LBJ School Assistant Professor and Strauss Center Distinguished Scholar William Inboden Named Executive Director
AUSTIN, Texas — The William P. Clements Jr. Center on History, Strategy and Statecraft is being established at The University of Texas at Austin to train leaders in the history of national security and diplomacy and to honor the legacy of one of the most influential statesmen in Texas history, former Gov. Bill Clements.
The center’s leadership will include some of the top diplomatic and international historians in the nation, who are already on faculty at UT Austin, including LBJ School Assistant Professor William C. Inboden who will serve as executive director of the center. It will offer courses and study-abroad opportunities for undergraduates and graduates; provide research grants and fellowships for promising young scholars as well as distinguished faculty members; and sponsor research, lectures and forums on history and statecraft.
"Bill Clements would be humbled and honored that a leading international center named for him would be established at the leading state university of his beloved Texas to honor his legacy, train future American leaders in how to serve their country with excellence in the national security arena, and buttress America's strong, moral leadership of world affairs,” said George Seay, the chairman of the board of advisers for the new center, chairman of Annandale Capital LLC, and Gov. Clements' grandson.
“Leading the Department of Defense was a highlight of his unique, distinguished life, and he believed strongly in keeping America pre-eminent in maintaining global security. The University of Texas at Austin has embraced this initiative, and the Clements family is highly enthusiastic and supportive of UT in its leadership. UT is the perfect place to establish the Clements Center, with its world-class faculty, resources and desire to seize leadership in this vital area."
The university established the center in cooperation with the Clements family. It will be financially supported through the generosity of the Clements family, which has given an initial gift of $2.5 million, friends of Gov. Clements, with additional support from other friends and alumni of The University of Texas at Austin and others around the world who support the center’s mission.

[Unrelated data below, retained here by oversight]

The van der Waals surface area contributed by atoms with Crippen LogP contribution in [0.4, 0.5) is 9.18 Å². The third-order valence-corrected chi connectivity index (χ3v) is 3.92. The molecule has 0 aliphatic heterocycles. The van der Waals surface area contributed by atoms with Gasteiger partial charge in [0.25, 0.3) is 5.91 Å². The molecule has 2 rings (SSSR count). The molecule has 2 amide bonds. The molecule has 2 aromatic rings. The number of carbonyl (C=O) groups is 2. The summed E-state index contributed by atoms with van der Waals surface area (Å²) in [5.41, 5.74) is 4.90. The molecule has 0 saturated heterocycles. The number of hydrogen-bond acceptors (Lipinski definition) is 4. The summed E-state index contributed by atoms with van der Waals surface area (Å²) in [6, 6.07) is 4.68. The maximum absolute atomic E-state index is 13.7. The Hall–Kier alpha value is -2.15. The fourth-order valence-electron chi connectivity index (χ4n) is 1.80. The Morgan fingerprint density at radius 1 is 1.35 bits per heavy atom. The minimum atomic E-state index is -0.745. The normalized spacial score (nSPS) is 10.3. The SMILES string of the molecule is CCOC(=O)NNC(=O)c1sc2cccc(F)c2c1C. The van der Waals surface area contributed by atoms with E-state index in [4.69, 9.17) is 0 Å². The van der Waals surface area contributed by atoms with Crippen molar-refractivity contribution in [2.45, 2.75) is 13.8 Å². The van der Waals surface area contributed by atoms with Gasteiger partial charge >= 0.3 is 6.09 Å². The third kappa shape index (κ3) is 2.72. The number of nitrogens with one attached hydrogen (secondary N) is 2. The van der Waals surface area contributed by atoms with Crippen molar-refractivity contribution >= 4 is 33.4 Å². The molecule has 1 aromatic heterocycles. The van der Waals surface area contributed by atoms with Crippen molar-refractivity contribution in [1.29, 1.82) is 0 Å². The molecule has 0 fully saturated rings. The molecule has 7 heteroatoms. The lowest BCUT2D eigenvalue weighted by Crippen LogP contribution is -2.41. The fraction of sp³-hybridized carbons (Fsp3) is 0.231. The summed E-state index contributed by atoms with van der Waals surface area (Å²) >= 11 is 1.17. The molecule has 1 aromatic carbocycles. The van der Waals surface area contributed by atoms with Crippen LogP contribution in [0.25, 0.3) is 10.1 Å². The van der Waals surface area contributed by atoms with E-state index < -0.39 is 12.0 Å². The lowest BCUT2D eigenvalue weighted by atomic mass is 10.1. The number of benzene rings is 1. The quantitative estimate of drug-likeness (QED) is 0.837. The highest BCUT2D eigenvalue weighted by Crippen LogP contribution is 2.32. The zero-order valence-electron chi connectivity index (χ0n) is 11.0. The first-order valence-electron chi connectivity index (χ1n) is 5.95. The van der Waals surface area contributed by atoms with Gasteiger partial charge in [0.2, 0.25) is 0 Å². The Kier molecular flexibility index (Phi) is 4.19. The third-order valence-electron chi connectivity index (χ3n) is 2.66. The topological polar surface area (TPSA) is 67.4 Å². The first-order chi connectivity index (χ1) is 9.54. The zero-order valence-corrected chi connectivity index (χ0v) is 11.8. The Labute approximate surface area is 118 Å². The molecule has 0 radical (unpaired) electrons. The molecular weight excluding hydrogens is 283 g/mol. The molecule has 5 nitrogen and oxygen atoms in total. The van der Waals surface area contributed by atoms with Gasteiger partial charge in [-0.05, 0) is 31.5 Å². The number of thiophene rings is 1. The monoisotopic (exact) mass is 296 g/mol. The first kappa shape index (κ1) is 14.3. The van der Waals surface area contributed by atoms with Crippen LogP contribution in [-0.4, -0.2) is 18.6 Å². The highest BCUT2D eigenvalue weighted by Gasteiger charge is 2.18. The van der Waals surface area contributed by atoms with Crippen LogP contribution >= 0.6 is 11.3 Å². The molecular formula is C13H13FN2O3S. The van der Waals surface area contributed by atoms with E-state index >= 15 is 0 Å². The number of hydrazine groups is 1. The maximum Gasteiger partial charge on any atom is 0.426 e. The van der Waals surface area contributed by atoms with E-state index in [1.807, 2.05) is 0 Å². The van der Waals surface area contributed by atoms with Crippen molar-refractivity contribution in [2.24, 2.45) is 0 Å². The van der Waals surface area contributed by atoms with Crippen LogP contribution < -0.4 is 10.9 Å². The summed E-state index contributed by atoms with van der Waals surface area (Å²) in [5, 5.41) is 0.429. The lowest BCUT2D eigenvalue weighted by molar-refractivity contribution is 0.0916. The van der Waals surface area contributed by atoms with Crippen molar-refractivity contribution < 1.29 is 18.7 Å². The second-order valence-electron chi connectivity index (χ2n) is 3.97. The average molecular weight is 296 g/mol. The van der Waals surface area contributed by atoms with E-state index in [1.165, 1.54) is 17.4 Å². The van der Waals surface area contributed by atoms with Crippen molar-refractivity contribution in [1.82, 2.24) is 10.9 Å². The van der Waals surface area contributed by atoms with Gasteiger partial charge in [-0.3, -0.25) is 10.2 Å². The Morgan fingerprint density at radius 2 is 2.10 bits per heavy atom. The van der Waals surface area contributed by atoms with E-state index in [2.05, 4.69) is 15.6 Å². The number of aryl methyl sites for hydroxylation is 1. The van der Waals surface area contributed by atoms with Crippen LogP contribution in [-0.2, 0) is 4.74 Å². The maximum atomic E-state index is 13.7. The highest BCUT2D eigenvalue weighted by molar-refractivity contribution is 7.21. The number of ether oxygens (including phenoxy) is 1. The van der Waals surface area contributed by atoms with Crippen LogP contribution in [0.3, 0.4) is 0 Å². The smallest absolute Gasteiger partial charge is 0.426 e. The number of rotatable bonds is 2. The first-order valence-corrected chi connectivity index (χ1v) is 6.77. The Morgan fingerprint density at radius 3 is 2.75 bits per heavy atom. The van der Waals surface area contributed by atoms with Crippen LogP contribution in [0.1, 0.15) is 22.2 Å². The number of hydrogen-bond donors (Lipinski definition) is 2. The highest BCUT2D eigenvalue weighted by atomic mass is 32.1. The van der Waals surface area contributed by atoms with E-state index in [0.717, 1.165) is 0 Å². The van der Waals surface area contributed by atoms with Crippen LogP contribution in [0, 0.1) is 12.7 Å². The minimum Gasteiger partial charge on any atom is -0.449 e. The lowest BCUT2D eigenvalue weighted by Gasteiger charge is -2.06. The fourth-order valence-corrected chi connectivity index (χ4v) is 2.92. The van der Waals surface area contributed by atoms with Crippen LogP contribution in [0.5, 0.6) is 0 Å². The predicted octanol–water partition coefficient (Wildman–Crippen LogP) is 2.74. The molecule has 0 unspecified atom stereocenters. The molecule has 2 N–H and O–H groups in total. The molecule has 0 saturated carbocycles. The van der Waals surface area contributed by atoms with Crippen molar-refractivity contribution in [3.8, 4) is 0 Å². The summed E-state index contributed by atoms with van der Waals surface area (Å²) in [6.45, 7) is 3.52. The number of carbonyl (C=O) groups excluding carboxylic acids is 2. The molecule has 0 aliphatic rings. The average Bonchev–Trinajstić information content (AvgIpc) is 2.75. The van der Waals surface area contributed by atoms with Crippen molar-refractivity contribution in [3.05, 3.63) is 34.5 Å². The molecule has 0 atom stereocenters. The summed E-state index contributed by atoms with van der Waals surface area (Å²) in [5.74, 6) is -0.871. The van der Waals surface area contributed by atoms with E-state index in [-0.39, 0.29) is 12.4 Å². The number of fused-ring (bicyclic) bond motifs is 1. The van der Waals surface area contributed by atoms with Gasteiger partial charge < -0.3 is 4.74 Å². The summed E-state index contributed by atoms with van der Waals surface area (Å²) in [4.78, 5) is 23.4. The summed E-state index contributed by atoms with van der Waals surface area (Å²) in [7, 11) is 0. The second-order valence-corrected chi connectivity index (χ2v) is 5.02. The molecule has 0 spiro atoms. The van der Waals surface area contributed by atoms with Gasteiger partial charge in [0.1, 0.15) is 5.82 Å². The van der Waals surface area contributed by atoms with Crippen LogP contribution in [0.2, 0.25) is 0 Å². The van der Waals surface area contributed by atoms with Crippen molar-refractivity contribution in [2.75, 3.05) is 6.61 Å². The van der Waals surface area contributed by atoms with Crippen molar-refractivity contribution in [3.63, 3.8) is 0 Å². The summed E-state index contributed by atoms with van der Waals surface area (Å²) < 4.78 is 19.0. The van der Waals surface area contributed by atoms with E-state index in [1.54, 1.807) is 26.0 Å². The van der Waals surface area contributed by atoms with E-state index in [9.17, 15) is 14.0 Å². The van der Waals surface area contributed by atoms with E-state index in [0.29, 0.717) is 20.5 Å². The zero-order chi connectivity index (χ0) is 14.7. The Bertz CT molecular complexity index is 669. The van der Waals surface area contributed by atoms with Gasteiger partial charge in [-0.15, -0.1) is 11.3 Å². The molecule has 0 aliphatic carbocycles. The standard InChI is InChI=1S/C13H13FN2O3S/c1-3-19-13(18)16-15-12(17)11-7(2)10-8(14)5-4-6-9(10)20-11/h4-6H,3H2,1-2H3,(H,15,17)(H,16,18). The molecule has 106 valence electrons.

Clements (1917-2011) founded and led SEDCO, at one time the largest oil and gas drilling company in the world, which was sold to Schlumberger Ltd. in 1984. Prior to serving two terms as the first Republican governor of Texas since Reconstruction, he served under Presidents Nixon and Ford as acting and deputy secretary of defense from 1973 to 1977. In those roles, he managed the entire Defense Department, helped develop multiple weapons systems and mentored a generation of national security officials. An avid reader of history, Clements left a distinguished legacy of bipartisan service to his state and nation.
The center’s research and scholarship will focus on areas including national security policy and diplomatic, military and international history.
“The Clements Center will reinforce UT’s status as one of the top universities in the nation to study, teach and understand history. I am grateful to George Seay and the entire Clements family for helping us establish this center as a living legacy to Gov. Clements,” said university president Bill Powers, who will directly oversee the center’s leadership.
“American public universities have an obligation to foster a commitment to citizenship and public service. The Clements Center reinforces UT’s efforts to support the study of diplomatic, military and international history. These fields, valuable in their own right, are also essential for training the next generation of leaders in national security and statecraft.”
The Clements Center will help fill a void in the study of history and statecraft that has emerged nationwide in recent years. Its efforts, including executive education programs, will be designed to train private-sector leaders and strengthen citizenship more broadly.
“Our most ambitious goal will be to bring the study of history to bear on improving American national security policy and helping maintain America’s status as the world’s pre-eminent nation,” said Inboden, a Distinguished Scholar at the university’s Robert S. Strauss Center for International Security and Law. He previously served at the State Department and on the National Security Council staff under President George W. Bush.
“Our group of scholars and practitioners at UT Austin already constitute a world-class team for the study and application of history to national security policy," Inboden said. "This new program will elevate UT Austin to be the pre-eminent institution in the nation for the study of history, strategy and statecraft.”
Institutional support from the Strauss Center for International Security and Law laid the foundation for the development of the Clements Center, which represents the Strauss Center’s commitment to innovative solutions to global challenges. The Department of History and the LBJ School will be indispensable institutional partners as well. Programs, initiatives and other supporters of the center will be announced in the coming months. Other faculty members affiliated with the program come from the university’s History Department, the LBJ School, the Strauss Center, Government Department, Institute for Historical Studies and the Law School. They include Francis Gavin, H.W. Brands, Jeremi Suri, Celeste Ward Gventer, Mark Atwood Lawrence, Patrick McDonald and Bobby Chesney.